Usually these days I find myself reading books in fits and starts, frequently having to re-read the pages as I’m snatching moments when my own baby (well – racing toddler is more apt) is asleep.
As it happens however, I read this in just over a day as I was stuck in bed unwell and unable to do much else but read.
Anne eloquently echoed many of my own feelings about motherhood, especially the tensions between calling and working out what that looks like as a stay at home mum.
I found the stories of other mums really helped to shape the book – proving once again that there is no “right” way to do things – that motherhood looks as different as we all do! The only criticism I would possibly level is that there was little recognition, or inclusion of a story from a Mum who’s doing it alone, whether through family breakdown, being widowed or solo adoption – but perhaps that’s another book.
The interweaving of Anne’s own experience with her biblical reflections produced some really valuable wisdom. I loved her thoughts on 2 Corinthians 4:7-9 which reads:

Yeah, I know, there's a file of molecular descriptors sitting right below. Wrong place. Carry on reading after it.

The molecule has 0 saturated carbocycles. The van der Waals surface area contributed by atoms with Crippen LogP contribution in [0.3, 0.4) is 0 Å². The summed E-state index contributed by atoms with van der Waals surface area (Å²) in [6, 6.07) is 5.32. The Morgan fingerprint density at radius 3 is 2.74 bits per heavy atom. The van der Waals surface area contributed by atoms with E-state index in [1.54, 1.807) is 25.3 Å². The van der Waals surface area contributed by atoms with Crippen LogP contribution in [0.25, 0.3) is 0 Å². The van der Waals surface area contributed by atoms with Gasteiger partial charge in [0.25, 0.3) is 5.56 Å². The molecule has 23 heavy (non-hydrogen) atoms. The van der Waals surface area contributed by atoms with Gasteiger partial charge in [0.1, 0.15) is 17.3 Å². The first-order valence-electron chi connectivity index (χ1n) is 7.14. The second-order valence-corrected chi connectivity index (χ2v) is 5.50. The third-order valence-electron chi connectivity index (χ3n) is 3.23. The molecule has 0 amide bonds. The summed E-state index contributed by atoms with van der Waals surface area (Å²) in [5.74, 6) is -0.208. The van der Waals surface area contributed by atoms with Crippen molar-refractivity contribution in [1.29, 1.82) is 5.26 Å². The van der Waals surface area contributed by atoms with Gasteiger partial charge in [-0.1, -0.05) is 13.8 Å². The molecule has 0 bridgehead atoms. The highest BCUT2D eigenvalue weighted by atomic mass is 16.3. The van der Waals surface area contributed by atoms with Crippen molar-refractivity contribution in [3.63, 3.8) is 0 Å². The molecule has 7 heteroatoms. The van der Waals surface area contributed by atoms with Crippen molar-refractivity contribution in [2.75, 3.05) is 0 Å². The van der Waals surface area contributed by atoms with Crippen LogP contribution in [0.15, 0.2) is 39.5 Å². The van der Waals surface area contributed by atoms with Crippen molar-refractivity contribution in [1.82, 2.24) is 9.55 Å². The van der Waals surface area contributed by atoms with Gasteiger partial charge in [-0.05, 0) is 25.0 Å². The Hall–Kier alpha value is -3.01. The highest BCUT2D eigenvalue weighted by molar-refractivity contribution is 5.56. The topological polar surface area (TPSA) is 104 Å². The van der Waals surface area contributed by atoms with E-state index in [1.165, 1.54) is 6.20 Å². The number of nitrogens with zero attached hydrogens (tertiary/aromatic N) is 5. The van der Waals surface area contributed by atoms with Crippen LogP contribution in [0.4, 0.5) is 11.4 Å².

“But we have this treasure in jars of clay to show that this all surpassing power is from God and not from us. We are hard pressed on every side, but not crushed; perplexed, but not in despair; persecuted, but not abandoned; struck down, but not destroyed.”
“Baby Change does not equal persecution, but it can make you feel perplexed, out of your depth, weak, crushed and alone…Our feelings do not limit [God’s] power.”
This served as a potent reminder for all of us, whether parents or not that God reigns, that as tough as things are (and they are feeling pretty tough this year, aren’t they?) God is stronger than anything and everything we face (although we should continue to do our part).
I’d really recommend this book for Mums in their first few years of parenting – I’ve got a 15 month old and found it a valuable read.